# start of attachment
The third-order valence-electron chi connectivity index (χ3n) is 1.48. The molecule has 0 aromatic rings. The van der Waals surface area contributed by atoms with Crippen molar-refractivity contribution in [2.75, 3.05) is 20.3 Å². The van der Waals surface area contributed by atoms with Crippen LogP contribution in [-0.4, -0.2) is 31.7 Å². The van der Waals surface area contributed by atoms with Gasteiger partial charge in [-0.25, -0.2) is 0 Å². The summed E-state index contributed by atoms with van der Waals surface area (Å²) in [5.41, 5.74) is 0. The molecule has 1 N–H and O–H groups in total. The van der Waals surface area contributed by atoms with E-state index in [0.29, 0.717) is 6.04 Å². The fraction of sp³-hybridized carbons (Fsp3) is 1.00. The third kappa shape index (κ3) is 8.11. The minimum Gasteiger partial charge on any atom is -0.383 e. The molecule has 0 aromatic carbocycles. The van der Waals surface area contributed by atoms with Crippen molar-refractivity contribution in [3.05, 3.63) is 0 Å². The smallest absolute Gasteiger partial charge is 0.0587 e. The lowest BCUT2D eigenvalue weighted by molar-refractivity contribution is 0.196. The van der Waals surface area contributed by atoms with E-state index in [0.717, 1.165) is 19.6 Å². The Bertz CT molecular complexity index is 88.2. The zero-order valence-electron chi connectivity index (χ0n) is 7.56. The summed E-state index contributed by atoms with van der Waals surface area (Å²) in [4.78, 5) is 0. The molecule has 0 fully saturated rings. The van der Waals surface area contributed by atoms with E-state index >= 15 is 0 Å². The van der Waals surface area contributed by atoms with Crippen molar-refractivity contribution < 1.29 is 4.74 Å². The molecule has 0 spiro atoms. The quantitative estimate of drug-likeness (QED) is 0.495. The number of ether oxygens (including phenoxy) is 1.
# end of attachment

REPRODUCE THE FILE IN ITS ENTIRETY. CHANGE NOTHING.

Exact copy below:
The third-order valence-electron chi connectivity index (χ3n) is 1.48. The molecule has 0 aromatic rings. The van der Waals surface area contributed by atoms with Crippen molar-refractivity contribution in [2.75, 3.05) is 20.3 Å². The van der Waals surface area contributed by atoms with Crippen LogP contribution in [-0.4, -0.2) is 31.7 Å². The van der Waals surface area contributed by atoms with Gasteiger partial charge in [-0.25, -0.2) is 0 Å². The summed E-state index contributed by atoms with van der Waals surface area (Å²) in [5.41, 5.74) is 0. The molecule has 1 N–H and O–H groups in total. The van der Waals surface area contributed by atoms with E-state index in [0.29, 0.717) is 6.04 Å². The fraction of sp³-hybridized carbons (Fsp3) is 1.00. The third kappa shape index (κ3) is 8.11. The minimum Gasteiger partial charge on any atom is -0.383 e. The molecule has 0 aromatic carbocycles. The van der Waals surface area contributed by atoms with Crippen molar-refractivity contribution in [3.05, 3.63) is 0 Å². The smallest absolute Gasteiger partial charge is 0.0587 e. The lowest BCUT2D eigenvalue weighted by molar-refractivity contribution is 0.196. The van der Waals surface area contributed by atoms with E-state index in [0.717, 1.165) is 19.6 Å². The Bertz CT molecular complexity index is 88.2. The zero-order valence-electron chi connectivity index (χ0n) is 7.56. The summed E-state index contributed by atoms with van der Waals surface area (Å²) in [4.78, 5) is 0. The molecule has 0 fully saturated rings. The van der Waals surface area contributed by atoms with E-state index >= 15 is 0 Å². The van der Waals surface area contributed by atoms with Crippen molar-refractivity contribution < 1.29 is 4.74 Å². The molecule has 0 spiro atoms. The quantitative estimate of drug-likeness (QED) is 0.495. The number of ether oxygens (including phenoxy) is 1.